👌 Simple and easy. Both traits I tend to do well with. And I have a candidate car. Now...how about some tips on how to find that damn tube with the dip-stick in the dark well of an engine bay with just room light. 🤔
Try the reflective high heat muffler tape wrapped around the outside near the top of the tube (but not close enough to the top that it won’t seat properly in the tube), there should be enough ambient light or a hood light that it should help.
I have a very old book from my Dad's basement library about getting into racing (back when "all" race cars were MG-Ts). One tip was aimed at making the dipstick easier to see, so your mechanic spends less time searching in the dark engine bay: Paint the dipstick handle (which back them was probably bare metal) a bright color., like day-glo yellow.
Small coincidence that many cars beginning around 1980 have a yellow plastic handle on the dipstick!
I've added a Dollar Store broom clip to the strut tower, which holds a 2/$3.00 Harbor Freight flashlight aimed at the engine and transmission dipstick tubes. Being a big spender I keep a second flashlight in the glove box, just in case.
My 3 pedal Morgan with a Moss gearbox has a dipstick that demands patience to access and read, and even more patience and accuracy is required to top up the 90 weight oil. My 3 pedal MGB also has a gearbox dipstick which is equally fiddly to use. My BMW wagon has no engine dipstick, and neither oil-pressure, nor water temp gauges--you have to put trust in technology to warn you of impending catastrophe (often too late).
We have a tractor with a screw in dipstick and it is also hard to read. We took an old screwdriver and transferred the full and add marks to it. Then filed notches to hold the oil, which is clear hydraulic fluid, so we could see it.
`Interesting ideas. Even new cars could do with a little something to help see new oil.
That said, I would use caution drilling holes in dipsticks like the last one on the photo here. Get the hole slightly too large and the thing could bend and break off maybe even fall down in the engine. It wouldn't be the first time enthusiasm got the worst of us. LOL
At this point in time, I just want an actual dipstick. I added a fun car to my ownership, a MINI Cooper S-series. I thought things were bad enough when manufacturer's deleted transmission dipsticks, but the MINI doesn't have any dipsticks. To check motor oil is a bother, warm up the engine, park on a level surface, push a few buttons and wait for about a coupe of minutes to get a read out on the center screen. That's a bother. Especially if I don't have time to warm up the engine. But the worst part is that I can't see how clean the oil is on a dipstick. Like most of us I basically change my oil at mileage intervals. But in addition to that, I've always relied on the dipstick to give me a further idea of how dirty the oil is. Without a dipstick the only way I can get close to doing that is to blot some onto a paper towel through the oil fill. Has anybody figured out a better way to accomplish seeing your actual oil for a cleanliness check?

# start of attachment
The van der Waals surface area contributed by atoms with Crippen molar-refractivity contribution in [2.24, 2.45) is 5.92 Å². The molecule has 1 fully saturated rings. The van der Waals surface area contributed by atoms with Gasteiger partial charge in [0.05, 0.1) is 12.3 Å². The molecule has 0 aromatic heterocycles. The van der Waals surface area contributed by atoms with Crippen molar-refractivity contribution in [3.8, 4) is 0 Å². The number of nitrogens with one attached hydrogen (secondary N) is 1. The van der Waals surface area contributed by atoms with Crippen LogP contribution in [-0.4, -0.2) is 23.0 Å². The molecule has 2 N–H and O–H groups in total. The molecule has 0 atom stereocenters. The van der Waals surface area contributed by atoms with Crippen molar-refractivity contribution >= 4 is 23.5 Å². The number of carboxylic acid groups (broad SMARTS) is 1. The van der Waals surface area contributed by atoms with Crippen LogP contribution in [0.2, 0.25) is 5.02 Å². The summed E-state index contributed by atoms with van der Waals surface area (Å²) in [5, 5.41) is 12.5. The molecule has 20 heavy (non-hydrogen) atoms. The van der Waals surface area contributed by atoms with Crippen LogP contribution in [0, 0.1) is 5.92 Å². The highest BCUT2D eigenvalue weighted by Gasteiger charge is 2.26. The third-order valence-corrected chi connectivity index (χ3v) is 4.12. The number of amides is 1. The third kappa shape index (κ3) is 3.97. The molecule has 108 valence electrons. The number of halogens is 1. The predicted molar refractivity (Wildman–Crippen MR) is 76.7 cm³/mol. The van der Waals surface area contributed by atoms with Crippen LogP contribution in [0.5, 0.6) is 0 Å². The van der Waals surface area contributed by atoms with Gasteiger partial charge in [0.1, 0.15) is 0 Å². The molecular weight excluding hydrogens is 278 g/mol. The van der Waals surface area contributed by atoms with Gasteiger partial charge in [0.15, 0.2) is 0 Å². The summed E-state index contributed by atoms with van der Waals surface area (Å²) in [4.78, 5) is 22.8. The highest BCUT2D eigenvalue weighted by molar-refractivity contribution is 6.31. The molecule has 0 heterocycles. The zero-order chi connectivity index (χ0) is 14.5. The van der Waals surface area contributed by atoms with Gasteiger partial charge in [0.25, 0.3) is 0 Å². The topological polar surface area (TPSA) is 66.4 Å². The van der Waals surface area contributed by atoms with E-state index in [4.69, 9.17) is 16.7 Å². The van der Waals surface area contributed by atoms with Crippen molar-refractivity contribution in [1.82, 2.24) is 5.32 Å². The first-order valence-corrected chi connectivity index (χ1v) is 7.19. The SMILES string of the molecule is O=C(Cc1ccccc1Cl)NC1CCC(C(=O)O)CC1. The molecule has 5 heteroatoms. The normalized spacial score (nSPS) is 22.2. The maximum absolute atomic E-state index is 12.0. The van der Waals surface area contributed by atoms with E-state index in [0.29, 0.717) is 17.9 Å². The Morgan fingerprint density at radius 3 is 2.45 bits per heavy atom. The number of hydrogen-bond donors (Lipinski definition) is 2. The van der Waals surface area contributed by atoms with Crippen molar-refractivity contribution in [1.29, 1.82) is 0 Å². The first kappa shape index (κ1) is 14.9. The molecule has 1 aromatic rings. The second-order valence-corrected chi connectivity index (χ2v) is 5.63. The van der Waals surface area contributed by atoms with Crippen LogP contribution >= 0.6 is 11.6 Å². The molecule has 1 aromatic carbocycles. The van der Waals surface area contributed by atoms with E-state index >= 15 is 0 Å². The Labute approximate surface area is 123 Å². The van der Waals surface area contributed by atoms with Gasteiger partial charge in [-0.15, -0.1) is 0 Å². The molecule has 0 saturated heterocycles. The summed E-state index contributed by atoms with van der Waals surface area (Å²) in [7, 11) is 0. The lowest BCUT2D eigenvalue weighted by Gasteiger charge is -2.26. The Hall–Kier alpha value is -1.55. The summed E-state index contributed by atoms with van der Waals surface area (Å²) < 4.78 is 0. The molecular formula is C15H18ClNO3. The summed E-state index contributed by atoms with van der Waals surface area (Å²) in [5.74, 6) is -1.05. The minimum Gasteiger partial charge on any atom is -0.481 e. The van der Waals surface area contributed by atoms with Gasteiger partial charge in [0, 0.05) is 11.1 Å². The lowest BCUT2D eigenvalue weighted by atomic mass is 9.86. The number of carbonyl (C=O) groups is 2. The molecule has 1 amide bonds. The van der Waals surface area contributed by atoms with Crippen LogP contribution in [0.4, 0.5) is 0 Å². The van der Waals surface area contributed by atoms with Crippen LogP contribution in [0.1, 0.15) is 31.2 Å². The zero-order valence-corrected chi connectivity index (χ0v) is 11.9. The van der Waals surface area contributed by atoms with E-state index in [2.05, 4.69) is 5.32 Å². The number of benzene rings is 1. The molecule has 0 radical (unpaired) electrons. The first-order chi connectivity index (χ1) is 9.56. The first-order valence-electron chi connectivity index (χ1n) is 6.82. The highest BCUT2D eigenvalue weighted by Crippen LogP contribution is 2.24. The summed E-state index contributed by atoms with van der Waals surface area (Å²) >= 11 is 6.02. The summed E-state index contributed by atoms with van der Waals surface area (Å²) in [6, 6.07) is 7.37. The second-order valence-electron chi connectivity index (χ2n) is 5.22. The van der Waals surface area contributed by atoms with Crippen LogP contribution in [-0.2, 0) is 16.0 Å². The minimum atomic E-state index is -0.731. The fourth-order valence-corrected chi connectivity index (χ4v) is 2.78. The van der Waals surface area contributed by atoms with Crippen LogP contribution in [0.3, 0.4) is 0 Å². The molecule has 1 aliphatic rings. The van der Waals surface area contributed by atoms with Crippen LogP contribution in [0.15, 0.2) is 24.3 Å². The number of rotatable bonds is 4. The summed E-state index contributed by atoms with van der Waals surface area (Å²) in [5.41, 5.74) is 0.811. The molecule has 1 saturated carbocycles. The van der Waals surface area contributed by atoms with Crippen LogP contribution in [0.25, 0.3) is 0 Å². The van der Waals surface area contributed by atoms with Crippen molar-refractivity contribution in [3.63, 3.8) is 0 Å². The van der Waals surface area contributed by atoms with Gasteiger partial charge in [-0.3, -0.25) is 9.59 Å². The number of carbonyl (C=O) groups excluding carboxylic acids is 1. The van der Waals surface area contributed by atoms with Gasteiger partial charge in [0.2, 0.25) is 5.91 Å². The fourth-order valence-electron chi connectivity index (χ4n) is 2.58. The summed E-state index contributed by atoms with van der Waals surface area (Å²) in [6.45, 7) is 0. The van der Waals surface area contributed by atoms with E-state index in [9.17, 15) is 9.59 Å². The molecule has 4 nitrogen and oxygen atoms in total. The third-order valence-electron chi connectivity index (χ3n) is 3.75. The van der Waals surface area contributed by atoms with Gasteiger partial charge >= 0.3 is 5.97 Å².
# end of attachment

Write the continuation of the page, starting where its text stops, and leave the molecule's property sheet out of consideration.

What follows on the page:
I'd be happy to know my oil level without getting out of the driver's seat; pushing a few buttons doesn't seem like that much of a bother to me. That said, I would still want the tell-tale reliability of a stick that doesn't rely on any electronic wizardry. Also, discoloration of the oil is an unreliable indication of cleanliness. Some motors just run "smoky" and the oil will turn dark quickly well before being contaminated.
My grandfather would use some 600 grit sandpaper followed by a short session with some steel wool to polish the end of the dipstick. Made an amazing difference. And it seemed like he only had to do it once.
I worked for a field service company for a few years and was tasked with oil changes on their Chevy Express vans. The sticks had to be five feet long with a knurled gauge on the end but capillary action drew the oil over the entire length of the gauge. It made the level absolutely impossible to read.
I owned and rebuilt Mercedes diesels. It seemed that after an oil and filter change, just running the engine long enuf to fill the filter, then check the oil and there was no trouble seeing it on the stick. It was already black. Even a clean rebuilt engine, after warming it up to operating temp. the oil was already dirty. Never had to worry about seeing it on the stick. Now to qloat a bit. It would be much easier to drill those holes in your Bridgeport instead of a vice and hand drill. But I was at that stage of tool ownership decades ago. 84 and still wrenchin'.
I always painted my engine blocks flat black for heat dispersion (flat will still show liquid leaks too) and my dip stick tubes gloss white for visibility under the hood. Not concurs, but I was always a stretch from stock.
Like others have said, I can't recommend drilling holes in a dipstick. As Tom and Ray Magliozzi of 'Car Talk' used to jokingly warn about "the end of your dipstick will fall off!", it actually happened many years ago to the 360 engine in our 1972 AMC Javelin/ AMX ! My father ended up taking it to a friend's shop where they finally managed to get the broken piece out with a magnetic retrieval tool through the drain plug hole.